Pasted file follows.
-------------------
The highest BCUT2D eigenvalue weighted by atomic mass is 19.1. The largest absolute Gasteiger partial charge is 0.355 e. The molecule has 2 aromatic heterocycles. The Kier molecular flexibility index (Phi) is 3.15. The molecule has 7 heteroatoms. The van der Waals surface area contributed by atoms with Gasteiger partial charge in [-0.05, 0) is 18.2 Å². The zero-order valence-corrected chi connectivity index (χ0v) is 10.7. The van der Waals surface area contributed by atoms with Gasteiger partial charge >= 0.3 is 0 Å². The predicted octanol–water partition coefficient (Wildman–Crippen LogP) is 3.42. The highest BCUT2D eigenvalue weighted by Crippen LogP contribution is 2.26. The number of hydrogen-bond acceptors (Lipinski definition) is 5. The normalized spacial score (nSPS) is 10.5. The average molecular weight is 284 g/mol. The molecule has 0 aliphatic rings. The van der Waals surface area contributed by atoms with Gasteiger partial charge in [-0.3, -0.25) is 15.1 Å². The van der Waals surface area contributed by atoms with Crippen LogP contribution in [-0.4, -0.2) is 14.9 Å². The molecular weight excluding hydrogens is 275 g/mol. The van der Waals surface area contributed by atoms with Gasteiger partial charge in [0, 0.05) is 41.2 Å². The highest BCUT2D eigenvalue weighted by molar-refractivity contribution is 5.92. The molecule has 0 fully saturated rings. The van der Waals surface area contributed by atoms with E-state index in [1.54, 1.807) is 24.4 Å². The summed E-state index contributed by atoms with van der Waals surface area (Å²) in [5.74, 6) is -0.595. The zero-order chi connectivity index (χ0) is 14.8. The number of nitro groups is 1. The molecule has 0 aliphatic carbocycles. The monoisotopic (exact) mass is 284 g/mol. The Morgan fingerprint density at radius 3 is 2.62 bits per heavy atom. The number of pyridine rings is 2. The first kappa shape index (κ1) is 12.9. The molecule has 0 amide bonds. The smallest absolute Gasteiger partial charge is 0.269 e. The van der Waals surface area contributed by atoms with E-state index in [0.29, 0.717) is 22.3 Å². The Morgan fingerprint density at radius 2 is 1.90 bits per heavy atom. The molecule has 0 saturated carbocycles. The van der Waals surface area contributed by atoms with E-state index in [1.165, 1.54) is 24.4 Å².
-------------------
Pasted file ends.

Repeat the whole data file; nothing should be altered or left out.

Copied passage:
The highest BCUT2D eigenvalue weighted by atomic mass is 19.1. The largest absolute Gasteiger partial charge is 0.355 e. The molecule has 2 aromatic heterocycles. The Kier molecular flexibility index (Phi) is 3.15. The molecule has 7 heteroatoms. The van der Waals surface area contributed by atoms with Gasteiger partial charge in [-0.05, 0) is 18.2 Å². The zero-order valence-corrected chi connectivity index (χ0v) is 10.7. The van der Waals surface area contributed by atoms with Gasteiger partial charge >= 0.3 is 0 Å². The predicted octanol–water partition coefficient (Wildman–Crippen LogP) is 3.42. The highest BCUT2D eigenvalue weighted by Crippen LogP contribution is 2.26. The number of hydrogen-bond acceptors (Lipinski definition) is 5. The normalized spacial score (nSPS) is 10.5. The average molecular weight is 284 g/mol. The molecule has 0 aliphatic rings. The van der Waals surface area contributed by atoms with Gasteiger partial charge in [-0.3, -0.25) is 15.1 Å². The van der Waals surface area contributed by atoms with Crippen LogP contribution in [-0.4, -0.2) is 14.9 Å². The molecular weight excluding hydrogens is 275 g/mol. The van der Waals surface area contributed by atoms with Gasteiger partial charge in [0, 0.05) is 41.2 Å². The highest BCUT2D eigenvalue weighted by molar-refractivity contribution is 5.92. The molecule has 0 fully saturated rings. The van der Waals surface area contributed by atoms with E-state index in [1.54, 1.807) is 24.4 Å². The summed E-state index contributed by atoms with van der Waals surface area (Å²) in [5.74, 6) is -0.595. The zero-order chi connectivity index (χ0) is 14.8. The number of nitro groups is 1. The molecule has 0 aliphatic carbocycles. The monoisotopic (exact) mass is 284 g/mol. The Morgan fingerprint density at radius 3 is 2.62 bits per heavy atom. The number of pyridine rings is 2. The first kappa shape index (κ1) is 12.9. The molecule has 0 amide bonds. The smallest absolute Gasteiger partial charge is 0.269 e. The van der Waals surface area contributed by atoms with E-state index in [0.29, 0.717) is 22.3 Å². The Morgan fingerprint density at radius 2 is 1.90 bits per heavy atom. The molecule has 0 saturated carbocycles. The van der Waals surface area contributed by atoms with E-state index in [1.165, 1.54) is 24.4 Å².